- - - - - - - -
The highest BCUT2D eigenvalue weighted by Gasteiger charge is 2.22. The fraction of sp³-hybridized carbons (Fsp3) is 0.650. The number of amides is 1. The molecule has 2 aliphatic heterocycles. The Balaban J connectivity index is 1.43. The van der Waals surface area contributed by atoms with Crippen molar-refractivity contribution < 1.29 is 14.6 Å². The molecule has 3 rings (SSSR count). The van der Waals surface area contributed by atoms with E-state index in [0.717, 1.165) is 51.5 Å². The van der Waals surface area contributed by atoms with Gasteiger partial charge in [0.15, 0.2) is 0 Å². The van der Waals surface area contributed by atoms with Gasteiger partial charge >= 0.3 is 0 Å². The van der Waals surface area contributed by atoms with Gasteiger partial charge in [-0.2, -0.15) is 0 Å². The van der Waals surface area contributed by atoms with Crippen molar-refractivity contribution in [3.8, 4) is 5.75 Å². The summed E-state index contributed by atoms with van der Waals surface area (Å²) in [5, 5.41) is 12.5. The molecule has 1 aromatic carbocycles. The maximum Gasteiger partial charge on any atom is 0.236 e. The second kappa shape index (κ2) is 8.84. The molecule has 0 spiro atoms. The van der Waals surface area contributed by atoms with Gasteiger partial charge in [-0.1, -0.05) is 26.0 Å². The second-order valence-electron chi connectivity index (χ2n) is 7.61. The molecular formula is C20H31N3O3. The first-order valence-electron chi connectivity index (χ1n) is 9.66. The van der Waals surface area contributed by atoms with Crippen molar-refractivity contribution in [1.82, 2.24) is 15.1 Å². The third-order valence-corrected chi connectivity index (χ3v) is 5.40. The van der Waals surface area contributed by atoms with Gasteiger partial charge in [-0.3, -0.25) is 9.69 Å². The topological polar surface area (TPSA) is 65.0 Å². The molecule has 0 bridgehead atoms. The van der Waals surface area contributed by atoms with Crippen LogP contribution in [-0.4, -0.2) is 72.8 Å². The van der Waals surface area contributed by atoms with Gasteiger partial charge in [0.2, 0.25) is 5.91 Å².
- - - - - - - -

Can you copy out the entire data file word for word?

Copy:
The highest BCUT2D eigenvalue weighted by Gasteiger charge is 2.22. The fraction of sp³-hybridized carbons (Fsp3) is 0.650. The number of amides is 1. The molecule has 2 aliphatic heterocycles. The Balaban J connectivity index is 1.43. The van der Waals surface area contributed by atoms with Crippen molar-refractivity contribution < 1.29 is 14.6 Å². The molecule has 3 rings (SSSR count). The van der Waals surface area contributed by atoms with E-state index in [0.717, 1.165) is 51.5 Å². The van der Waals surface area contributed by atoms with Gasteiger partial charge in [0.15, 0.2) is 0 Å². The van der Waals surface area contributed by atoms with Gasteiger partial charge >= 0.3 is 0 Å². The van der Waals surface area contributed by atoms with Gasteiger partial charge in [-0.2, -0.15) is 0 Å². The van der Waals surface area contributed by atoms with Crippen molar-refractivity contribution in [3.8, 4) is 5.75 Å². The summed E-state index contributed by atoms with van der Waals surface area (Å²) in [5, 5.41) is 12.5. The molecule has 1 aromatic carbocycles. The maximum Gasteiger partial charge on any atom is 0.236 e. The second kappa shape index (κ2) is 8.84. The molecule has 0 spiro atoms. The van der Waals surface area contributed by atoms with Gasteiger partial charge in [-0.1, -0.05) is 26.0 Å². The second-order valence-electron chi connectivity index (χ2n) is 7.61. The molecular formula is C20H31N3O3. The first-order valence-electron chi connectivity index (χ1n) is 9.66. The van der Waals surface area contributed by atoms with Crippen molar-refractivity contribution in [1.82, 2.24) is 15.1 Å². The third-order valence-corrected chi connectivity index (χ3v) is 5.40. The van der Waals surface area contributed by atoms with Gasteiger partial charge in [-0.3, -0.25) is 9.69 Å². The topological polar surface area (TPSA) is 65.0 Å². The molecule has 0 bridgehead atoms. The van der Waals surface area contributed by atoms with Crippen LogP contribution in [-0.4, -0.2) is 72.8 Å². The van der Waals surface area contributed by atoms with Gasteiger partial charge in [0.2, 0.25) is 5.91 Å².